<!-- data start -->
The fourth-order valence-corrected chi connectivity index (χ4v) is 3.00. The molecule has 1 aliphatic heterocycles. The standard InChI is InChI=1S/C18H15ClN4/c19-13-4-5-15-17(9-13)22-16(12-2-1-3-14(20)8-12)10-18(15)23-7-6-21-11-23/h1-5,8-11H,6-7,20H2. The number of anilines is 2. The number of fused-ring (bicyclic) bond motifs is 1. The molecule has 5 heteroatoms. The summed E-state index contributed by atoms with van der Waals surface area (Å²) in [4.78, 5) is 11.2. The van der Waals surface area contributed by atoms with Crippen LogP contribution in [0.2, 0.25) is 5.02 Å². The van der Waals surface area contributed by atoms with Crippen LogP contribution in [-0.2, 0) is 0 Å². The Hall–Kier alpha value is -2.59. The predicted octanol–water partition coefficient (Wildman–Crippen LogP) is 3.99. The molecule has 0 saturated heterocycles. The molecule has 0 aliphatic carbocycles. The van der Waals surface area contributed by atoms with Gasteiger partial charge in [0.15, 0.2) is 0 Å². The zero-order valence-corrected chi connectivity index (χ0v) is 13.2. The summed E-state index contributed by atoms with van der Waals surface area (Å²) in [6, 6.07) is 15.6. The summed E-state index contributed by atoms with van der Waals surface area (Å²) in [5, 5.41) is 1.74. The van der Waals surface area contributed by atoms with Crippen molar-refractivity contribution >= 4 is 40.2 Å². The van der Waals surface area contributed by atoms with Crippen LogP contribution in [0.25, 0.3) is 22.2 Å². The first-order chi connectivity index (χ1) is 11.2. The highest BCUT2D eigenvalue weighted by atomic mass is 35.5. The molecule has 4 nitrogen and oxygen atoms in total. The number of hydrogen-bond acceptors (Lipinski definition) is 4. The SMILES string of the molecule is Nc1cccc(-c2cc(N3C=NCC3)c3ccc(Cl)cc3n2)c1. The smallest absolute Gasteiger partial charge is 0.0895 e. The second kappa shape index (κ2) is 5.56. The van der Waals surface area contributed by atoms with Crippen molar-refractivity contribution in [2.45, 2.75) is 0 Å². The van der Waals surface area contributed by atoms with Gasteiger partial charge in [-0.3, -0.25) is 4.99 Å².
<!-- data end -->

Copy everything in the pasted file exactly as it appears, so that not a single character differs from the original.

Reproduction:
The fourth-order valence-corrected chi connectivity index (χ4v) is 3.00. The molecule has 1 aliphatic heterocycles. The standard InChI is InChI=1S/C18H15ClN4/c19-13-4-5-15-17(9-13)22-16(12-2-1-3-14(20)8-12)10-18(15)23-7-6-21-11-23/h1-5,8-11H,6-7,20H2. The number of anilines is 2. The number of fused-ring (bicyclic) bond motifs is 1. The molecule has 5 heteroatoms. The summed E-state index contributed by atoms with van der Waals surface area (Å²) in [4.78, 5) is 11.2. The van der Waals surface area contributed by atoms with Crippen LogP contribution in [0.2, 0.25) is 5.02 Å². The van der Waals surface area contributed by atoms with Crippen LogP contribution in [-0.2, 0) is 0 Å². The Hall–Kier alpha value is -2.59. The predicted octanol–water partition coefficient (Wildman–Crippen LogP) is 3.99. The molecule has 0 saturated heterocycles. The molecule has 0 aliphatic carbocycles. The van der Waals surface area contributed by atoms with Gasteiger partial charge in [0.15, 0.2) is 0 Å². The zero-order valence-corrected chi connectivity index (χ0v) is 13.2. The summed E-state index contributed by atoms with van der Waals surface area (Å²) in [6, 6.07) is 15.6. The summed E-state index contributed by atoms with van der Waals surface area (Å²) in [5, 5.41) is 1.74. The van der Waals surface area contributed by atoms with Crippen molar-refractivity contribution >= 4 is 40.2 Å². The van der Waals surface area contributed by atoms with Crippen LogP contribution in [0.25, 0.3) is 22.2 Å². The first-order chi connectivity index (χ1) is 11.2. The highest BCUT2D eigenvalue weighted by atomic mass is 35.5. The molecule has 4 nitrogen and oxygen atoms in total. The number of hydrogen-bond acceptors (Lipinski definition) is 4. The SMILES string of the molecule is Nc1cccc(-c2cc(N3C=NCC3)c3ccc(Cl)cc3n2)c1. The smallest absolute Gasteiger partial charge is 0.0895 e. The second kappa shape index (κ2) is 5.56. The van der Waals surface area contributed by atoms with Crippen molar-refractivity contribution in [2.45, 2.75) is 0 Å². The van der Waals surface area contributed by atoms with Gasteiger partial charge in [-0.3, -0.25) is 4.99 Å².